Piercing the VeilCory Panshin on February 13, 2008
All the great philosophies, in one way or another, offer the same simple message: The reality we inhabit is no more than a thin skin stretched over the substance of true reality.
This skin might be compared to the tenuous films of air and water that sustains life on the surface of our planet. Everywhere above our heads and everywhere beneath our feet lies a vast, unknown domain.
There are many ways of conceptualizing this larger domain, all of them useful to a degree and all of them ludicrously inadequate. We are creatures of the surface and never experience the depth of reality directly. Instead, we infer its existence and nature through the effects it has on our mundane world — and we devise metaphors, drawn from the things we do know, to express our inferences.
Recently, many of our older metaphors — such as “God” and “spirit” — have become decidedly creaky and started to show their age. They were made for a world in which the social relationships and state of scientific knowledge were very different from our own, and they no longer function effectively to attune us to the workings of a greater reality.
Rather than pointing towards higher dimensions of existence, as they once did, those words have become coopted by the mundane world of power and greed. They are used to justify self-promoting agendas and have a largely negative impact on our public discourse.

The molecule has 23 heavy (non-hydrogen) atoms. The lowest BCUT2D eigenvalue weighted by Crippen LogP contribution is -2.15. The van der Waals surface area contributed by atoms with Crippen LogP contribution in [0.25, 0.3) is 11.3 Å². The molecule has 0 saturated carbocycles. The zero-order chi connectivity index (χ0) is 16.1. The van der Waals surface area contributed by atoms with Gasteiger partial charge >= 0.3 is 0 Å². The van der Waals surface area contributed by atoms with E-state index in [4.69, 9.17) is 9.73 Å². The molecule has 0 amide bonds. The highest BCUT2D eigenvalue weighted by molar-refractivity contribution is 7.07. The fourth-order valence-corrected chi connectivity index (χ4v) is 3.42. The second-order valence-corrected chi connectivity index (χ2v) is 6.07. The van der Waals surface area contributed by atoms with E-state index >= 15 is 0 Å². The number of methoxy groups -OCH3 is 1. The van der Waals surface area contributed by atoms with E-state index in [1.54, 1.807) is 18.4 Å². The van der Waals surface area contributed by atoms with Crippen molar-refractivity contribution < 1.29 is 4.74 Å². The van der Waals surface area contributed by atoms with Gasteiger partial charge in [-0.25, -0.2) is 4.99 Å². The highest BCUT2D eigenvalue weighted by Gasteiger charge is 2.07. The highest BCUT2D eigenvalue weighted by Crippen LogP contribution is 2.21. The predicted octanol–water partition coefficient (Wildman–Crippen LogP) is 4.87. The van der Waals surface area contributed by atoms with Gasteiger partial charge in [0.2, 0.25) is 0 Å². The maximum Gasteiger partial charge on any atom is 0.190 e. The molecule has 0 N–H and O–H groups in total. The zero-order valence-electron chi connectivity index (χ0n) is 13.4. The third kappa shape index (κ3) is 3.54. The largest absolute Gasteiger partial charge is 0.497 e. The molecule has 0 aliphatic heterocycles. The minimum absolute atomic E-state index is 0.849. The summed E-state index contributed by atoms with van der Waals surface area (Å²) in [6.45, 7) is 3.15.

We need a fresh start — and a supply of new metaphors with the power to challenge these once dynamic but now degraded words and images.
I personally would like to see a range of different metaphors available, with none of them able to summon the kind of unquestioning acceptance that the God-metaphor commanded for so many centuries. In that spirit, I would like to offer one particular set of images that I myself have found useful:
I imagine the depths of reality as a great sea of transformative energy, straining to break through into our mundane world at any point where the veil between them is sufficiently thin. Non-living matter is dense and not easily influenced, but the emergence of life represents a thinning of the veil. This is why living beings provide fertile ground for the transcendent forces of change and growth and evolution. Consciousness provides a still further thinning, and a greater receptivity to the power of true reality.
As conscious beings, we are at any given moment no more than a whisper away from something intensely profound and powerful. Every one of us is a point of potential access for creative forces from beyond the world we know — and wherever those forces burst out, novel and extraordinary things happen: New art, new science, new political arrangements, new understandings of the universe and our place in it.
Although every human has the potential to serve as a vehicle for creative transformation, however, some open themselves to it more fully than others. Where most of us are satisfied to tend our gardens, others transform the world. The visible record of these vaster transformations is the stuff of our history books, our museums, our soaring cities, our marvels of engineering, our most enduring stories and poems.